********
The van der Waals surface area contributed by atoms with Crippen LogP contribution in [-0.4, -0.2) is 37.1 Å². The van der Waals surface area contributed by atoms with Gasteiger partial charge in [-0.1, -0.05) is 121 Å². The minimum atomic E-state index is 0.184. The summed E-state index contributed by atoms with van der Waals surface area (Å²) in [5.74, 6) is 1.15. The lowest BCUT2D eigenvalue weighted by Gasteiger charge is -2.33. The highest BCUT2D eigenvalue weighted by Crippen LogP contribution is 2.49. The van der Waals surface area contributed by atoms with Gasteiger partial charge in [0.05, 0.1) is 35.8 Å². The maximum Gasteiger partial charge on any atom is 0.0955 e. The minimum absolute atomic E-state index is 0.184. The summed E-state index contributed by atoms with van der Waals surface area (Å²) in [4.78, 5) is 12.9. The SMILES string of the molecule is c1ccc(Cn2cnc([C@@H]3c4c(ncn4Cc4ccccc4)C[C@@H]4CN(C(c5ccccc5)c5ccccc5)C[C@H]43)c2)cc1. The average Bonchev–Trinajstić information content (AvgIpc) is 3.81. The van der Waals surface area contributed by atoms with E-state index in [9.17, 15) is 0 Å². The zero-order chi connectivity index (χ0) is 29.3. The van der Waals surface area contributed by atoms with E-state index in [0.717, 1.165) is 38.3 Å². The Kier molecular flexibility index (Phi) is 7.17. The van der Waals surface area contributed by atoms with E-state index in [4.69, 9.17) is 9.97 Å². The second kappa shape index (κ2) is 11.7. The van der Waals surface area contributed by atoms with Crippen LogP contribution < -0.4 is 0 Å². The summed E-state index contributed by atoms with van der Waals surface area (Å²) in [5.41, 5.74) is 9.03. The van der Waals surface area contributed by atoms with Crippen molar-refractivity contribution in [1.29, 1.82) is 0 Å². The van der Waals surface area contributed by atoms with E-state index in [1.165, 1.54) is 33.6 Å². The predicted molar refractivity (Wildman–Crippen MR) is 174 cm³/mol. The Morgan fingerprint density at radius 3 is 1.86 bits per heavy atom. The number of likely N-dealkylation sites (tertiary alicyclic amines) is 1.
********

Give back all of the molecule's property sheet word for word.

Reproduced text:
The van der Waals surface area contributed by atoms with Crippen LogP contribution in [-0.4, -0.2) is 37.1 Å². The van der Waals surface area contributed by atoms with Gasteiger partial charge in [-0.1, -0.05) is 121 Å². The minimum atomic E-state index is 0.184. The summed E-state index contributed by atoms with van der Waals surface area (Å²) in [5.74, 6) is 1.15. The lowest BCUT2D eigenvalue weighted by Gasteiger charge is -2.33. The highest BCUT2D eigenvalue weighted by Crippen LogP contribution is 2.49. The van der Waals surface area contributed by atoms with Gasteiger partial charge in [0.05, 0.1) is 35.8 Å². The maximum Gasteiger partial charge on any atom is 0.0955 e. The minimum absolute atomic E-state index is 0.184. The summed E-state index contributed by atoms with van der Waals surface area (Å²) in [4.78, 5) is 12.9. The SMILES string of the molecule is c1ccc(Cn2cnc([C@@H]3c4c(ncn4Cc4ccccc4)C[C@@H]4CN(C(c5ccccc5)c5ccccc5)C[C@H]43)c2)cc1. The average Bonchev–Trinajstić information content (AvgIpc) is 3.81. The van der Waals surface area contributed by atoms with E-state index in [9.17, 15) is 0 Å². The zero-order chi connectivity index (χ0) is 29.3. The van der Waals surface area contributed by atoms with E-state index in [0.717, 1.165) is 38.3 Å². The Kier molecular flexibility index (Phi) is 7.17. The van der Waals surface area contributed by atoms with E-state index in [4.69, 9.17) is 9.97 Å². The second kappa shape index (κ2) is 11.7. The van der Waals surface area contributed by atoms with Crippen LogP contribution < -0.4 is 0 Å². The summed E-state index contributed by atoms with van der Waals surface area (Å²) in [5.41, 5.74) is 9.03. The van der Waals surface area contributed by atoms with Crippen molar-refractivity contribution in [1.29, 1.82) is 0 Å². The van der Waals surface area contributed by atoms with E-state index in [1.165, 1.54) is 33.6 Å². The predicted molar refractivity (Wildman–Crippen MR) is 174 cm³/mol. The Morgan fingerprint density at radius 3 is 1.86 bits per heavy atom. The number of likely N-dealkylation sites (tertiary alicyclic amines) is 1.